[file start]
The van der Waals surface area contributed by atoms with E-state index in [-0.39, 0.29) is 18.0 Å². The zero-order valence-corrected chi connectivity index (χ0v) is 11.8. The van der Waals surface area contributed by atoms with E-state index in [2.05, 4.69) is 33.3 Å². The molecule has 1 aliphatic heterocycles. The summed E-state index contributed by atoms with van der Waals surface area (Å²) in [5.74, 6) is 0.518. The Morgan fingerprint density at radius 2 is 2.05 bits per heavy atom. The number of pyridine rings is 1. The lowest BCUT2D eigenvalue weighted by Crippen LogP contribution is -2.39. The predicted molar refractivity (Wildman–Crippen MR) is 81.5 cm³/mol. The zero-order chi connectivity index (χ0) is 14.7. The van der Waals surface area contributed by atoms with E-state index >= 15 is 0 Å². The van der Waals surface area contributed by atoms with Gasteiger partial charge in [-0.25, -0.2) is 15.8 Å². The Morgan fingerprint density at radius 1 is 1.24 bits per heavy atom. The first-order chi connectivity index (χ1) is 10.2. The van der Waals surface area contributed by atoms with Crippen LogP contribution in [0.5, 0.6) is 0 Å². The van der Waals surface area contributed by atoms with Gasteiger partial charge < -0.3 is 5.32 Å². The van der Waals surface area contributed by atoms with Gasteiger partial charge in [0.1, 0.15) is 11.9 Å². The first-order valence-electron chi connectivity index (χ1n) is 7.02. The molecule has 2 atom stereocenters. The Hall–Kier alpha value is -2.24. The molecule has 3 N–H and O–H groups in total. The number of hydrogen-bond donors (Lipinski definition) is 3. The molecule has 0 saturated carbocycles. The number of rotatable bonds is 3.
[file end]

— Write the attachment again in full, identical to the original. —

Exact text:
The van der Waals surface area contributed by atoms with E-state index in [-0.39, 0.29) is 18.0 Å². The zero-order valence-corrected chi connectivity index (χ0v) is 11.8. The van der Waals surface area contributed by atoms with E-state index in [2.05, 4.69) is 33.3 Å². The molecule has 1 aliphatic heterocycles. The summed E-state index contributed by atoms with van der Waals surface area (Å²) in [5.74, 6) is 0.518. The Morgan fingerprint density at radius 2 is 2.05 bits per heavy atom. The number of pyridine rings is 1. The lowest BCUT2D eigenvalue weighted by Crippen LogP contribution is -2.39. The predicted molar refractivity (Wildman–Crippen MR) is 81.5 cm³/mol. The zero-order chi connectivity index (χ0) is 14.7. The van der Waals surface area contributed by atoms with E-state index >= 15 is 0 Å². The van der Waals surface area contributed by atoms with Gasteiger partial charge in [-0.25, -0.2) is 15.8 Å². The Morgan fingerprint density at radius 1 is 1.24 bits per heavy atom. The first-order chi connectivity index (χ1) is 10.2. The van der Waals surface area contributed by atoms with Crippen LogP contribution in [0.5, 0.6) is 0 Å². The van der Waals surface area contributed by atoms with Gasteiger partial charge < -0.3 is 5.32 Å². The van der Waals surface area contributed by atoms with Gasteiger partial charge in [0.1, 0.15) is 11.9 Å². The first-order valence-electron chi connectivity index (χ1n) is 7.02. The molecule has 2 atom stereocenters. The Hall–Kier alpha value is -2.24. The molecule has 3 N–H and O–H groups in total. The number of hydrogen-bond donors (Lipinski definition) is 3. The molecule has 0 saturated carbocycles. The number of rotatable bonds is 3.